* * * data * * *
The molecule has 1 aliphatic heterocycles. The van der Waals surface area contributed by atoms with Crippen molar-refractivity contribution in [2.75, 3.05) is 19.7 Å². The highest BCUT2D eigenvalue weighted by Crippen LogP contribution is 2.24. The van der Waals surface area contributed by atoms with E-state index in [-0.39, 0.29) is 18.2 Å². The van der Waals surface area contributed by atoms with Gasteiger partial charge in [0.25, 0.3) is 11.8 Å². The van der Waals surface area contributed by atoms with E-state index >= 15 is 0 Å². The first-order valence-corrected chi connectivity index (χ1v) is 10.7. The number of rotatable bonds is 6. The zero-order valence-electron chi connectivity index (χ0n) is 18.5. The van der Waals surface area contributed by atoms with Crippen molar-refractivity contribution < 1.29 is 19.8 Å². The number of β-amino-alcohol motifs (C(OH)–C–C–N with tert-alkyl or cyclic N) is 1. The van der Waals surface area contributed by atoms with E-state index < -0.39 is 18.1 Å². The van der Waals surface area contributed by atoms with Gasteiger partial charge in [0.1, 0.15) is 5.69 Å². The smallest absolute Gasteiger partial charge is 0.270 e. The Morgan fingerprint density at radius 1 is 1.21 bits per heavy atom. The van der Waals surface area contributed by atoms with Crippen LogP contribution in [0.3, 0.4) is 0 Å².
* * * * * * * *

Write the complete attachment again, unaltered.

The molecule has 1 aliphatic heterocycles. The van der Waals surface area contributed by atoms with Crippen molar-refractivity contribution in [2.75, 3.05) is 19.7 Å². The highest BCUT2D eigenvalue weighted by Crippen LogP contribution is 2.24. The van der Waals surface area contributed by atoms with E-state index in [-0.39, 0.29) is 18.2 Å². The van der Waals surface area contributed by atoms with Gasteiger partial charge in [0.25, 0.3) is 11.8 Å². The van der Waals surface area contributed by atoms with E-state index >= 15 is 0 Å². The first-order valence-corrected chi connectivity index (χ1v) is 10.7. The number of rotatable bonds is 6. The zero-order valence-electron chi connectivity index (χ0n) is 18.5. The van der Waals surface area contributed by atoms with Crippen molar-refractivity contribution < 1.29 is 19.8 Å². The number of β-amino-alcohol motifs (C(OH)–C–C–N with tert-alkyl or cyclic N) is 1. The van der Waals surface area contributed by atoms with E-state index < -0.39 is 18.1 Å². The van der Waals surface area contributed by atoms with Gasteiger partial charge in [0.1, 0.15) is 5.69 Å². The smallest absolute Gasteiger partial charge is 0.270 e. The Morgan fingerprint density at radius 1 is 1.21 bits per heavy atom. The van der Waals surface area contributed by atoms with Crippen LogP contribution in [0.3, 0.4) is 0 Å².